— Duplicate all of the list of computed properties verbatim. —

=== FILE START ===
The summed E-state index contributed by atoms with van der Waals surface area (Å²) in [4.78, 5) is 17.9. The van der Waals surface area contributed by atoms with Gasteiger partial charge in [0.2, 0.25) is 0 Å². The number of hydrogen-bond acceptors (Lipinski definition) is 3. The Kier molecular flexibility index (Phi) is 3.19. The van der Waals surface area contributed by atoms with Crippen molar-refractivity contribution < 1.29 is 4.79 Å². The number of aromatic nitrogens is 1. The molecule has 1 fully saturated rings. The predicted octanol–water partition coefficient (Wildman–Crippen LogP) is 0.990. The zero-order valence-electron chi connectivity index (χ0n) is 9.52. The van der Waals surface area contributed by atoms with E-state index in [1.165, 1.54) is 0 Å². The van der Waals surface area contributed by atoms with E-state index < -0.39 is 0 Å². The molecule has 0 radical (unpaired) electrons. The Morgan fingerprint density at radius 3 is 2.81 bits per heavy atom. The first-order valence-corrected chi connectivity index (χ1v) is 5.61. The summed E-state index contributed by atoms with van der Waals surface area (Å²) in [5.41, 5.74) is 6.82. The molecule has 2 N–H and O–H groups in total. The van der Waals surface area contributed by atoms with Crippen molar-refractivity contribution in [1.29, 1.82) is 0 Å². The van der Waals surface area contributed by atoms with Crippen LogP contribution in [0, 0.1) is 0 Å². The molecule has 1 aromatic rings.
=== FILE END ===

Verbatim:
The summed E-state index contributed by atoms with van der Waals surface area (Å²) in [4.78, 5) is 17.9. The van der Waals surface area contributed by atoms with Gasteiger partial charge in [0.2, 0.25) is 0 Å². The number of hydrogen-bond acceptors (Lipinski definition) is 3. The Kier molecular flexibility index (Phi) is 3.19. The van der Waals surface area contributed by atoms with Crippen molar-refractivity contribution < 1.29 is 4.79 Å². The number of aromatic nitrogens is 1. The molecule has 1 fully saturated rings. The predicted octanol–water partition coefficient (Wildman–Crippen LogP) is 0.990. The zero-order valence-electron chi connectivity index (χ0n) is 9.52. The van der Waals surface area contributed by atoms with E-state index in [1.165, 1.54) is 0 Å². The van der Waals surface area contributed by atoms with E-state index < -0.39 is 0 Å². The molecule has 0 radical (unpaired) electrons. The Morgan fingerprint density at radius 3 is 2.81 bits per heavy atom. The first-order valence-corrected chi connectivity index (χ1v) is 5.61. The summed E-state index contributed by atoms with van der Waals surface area (Å²) in [5.41, 5.74) is 6.82. The molecule has 2 N–H and O–H groups in total. The van der Waals surface area contributed by atoms with Crippen molar-refractivity contribution in [1.29, 1.82) is 0 Å². The van der Waals surface area contributed by atoms with Crippen LogP contribution in [0, 0.1) is 0 Å². The molecule has 1 aromatic rings.